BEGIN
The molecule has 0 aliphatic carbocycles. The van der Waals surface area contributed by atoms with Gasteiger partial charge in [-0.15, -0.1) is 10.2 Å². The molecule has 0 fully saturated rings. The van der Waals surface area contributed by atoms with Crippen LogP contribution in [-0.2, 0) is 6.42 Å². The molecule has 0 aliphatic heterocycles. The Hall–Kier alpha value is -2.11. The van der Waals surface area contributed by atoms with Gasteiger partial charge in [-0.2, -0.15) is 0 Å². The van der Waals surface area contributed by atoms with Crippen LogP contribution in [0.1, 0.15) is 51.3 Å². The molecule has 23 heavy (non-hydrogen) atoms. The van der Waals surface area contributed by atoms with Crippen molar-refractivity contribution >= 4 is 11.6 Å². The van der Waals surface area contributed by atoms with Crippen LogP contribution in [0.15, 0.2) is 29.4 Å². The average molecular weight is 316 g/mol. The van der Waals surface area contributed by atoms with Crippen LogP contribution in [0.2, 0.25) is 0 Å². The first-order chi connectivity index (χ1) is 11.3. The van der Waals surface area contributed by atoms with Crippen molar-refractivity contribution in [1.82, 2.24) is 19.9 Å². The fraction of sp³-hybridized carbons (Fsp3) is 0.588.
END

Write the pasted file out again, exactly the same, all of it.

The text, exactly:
The molecule has 0 aliphatic carbocycles. The van der Waals surface area contributed by atoms with Gasteiger partial charge in [-0.15, -0.1) is 10.2 Å². The molecule has 0 fully saturated rings. The van der Waals surface area contributed by atoms with Crippen LogP contribution in [-0.2, 0) is 6.42 Å². The molecule has 0 aliphatic heterocycles. The Hall–Kier alpha value is -2.11. The van der Waals surface area contributed by atoms with Gasteiger partial charge in [-0.2, -0.15) is 0 Å². The van der Waals surface area contributed by atoms with Crippen LogP contribution in [0.1, 0.15) is 51.3 Å². The molecule has 23 heavy (non-hydrogen) atoms. The van der Waals surface area contributed by atoms with Crippen molar-refractivity contribution >= 4 is 11.6 Å². The van der Waals surface area contributed by atoms with Crippen LogP contribution in [0.15, 0.2) is 29.4 Å². The average molecular weight is 316 g/mol. The van der Waals surface area contributed by atoms with Crippen LogP contribution in [0.2, 0.25) is 0 Å². The first-order chi connectivity index (χ1) is 11.3. The van der Waals surface area contributed by atoms with Crippen molar-refractivity contribution in [1.82, 2.24) is 19.9 Å². The fraction of sp³-hybridized carbons (Fsp3) is 0.588.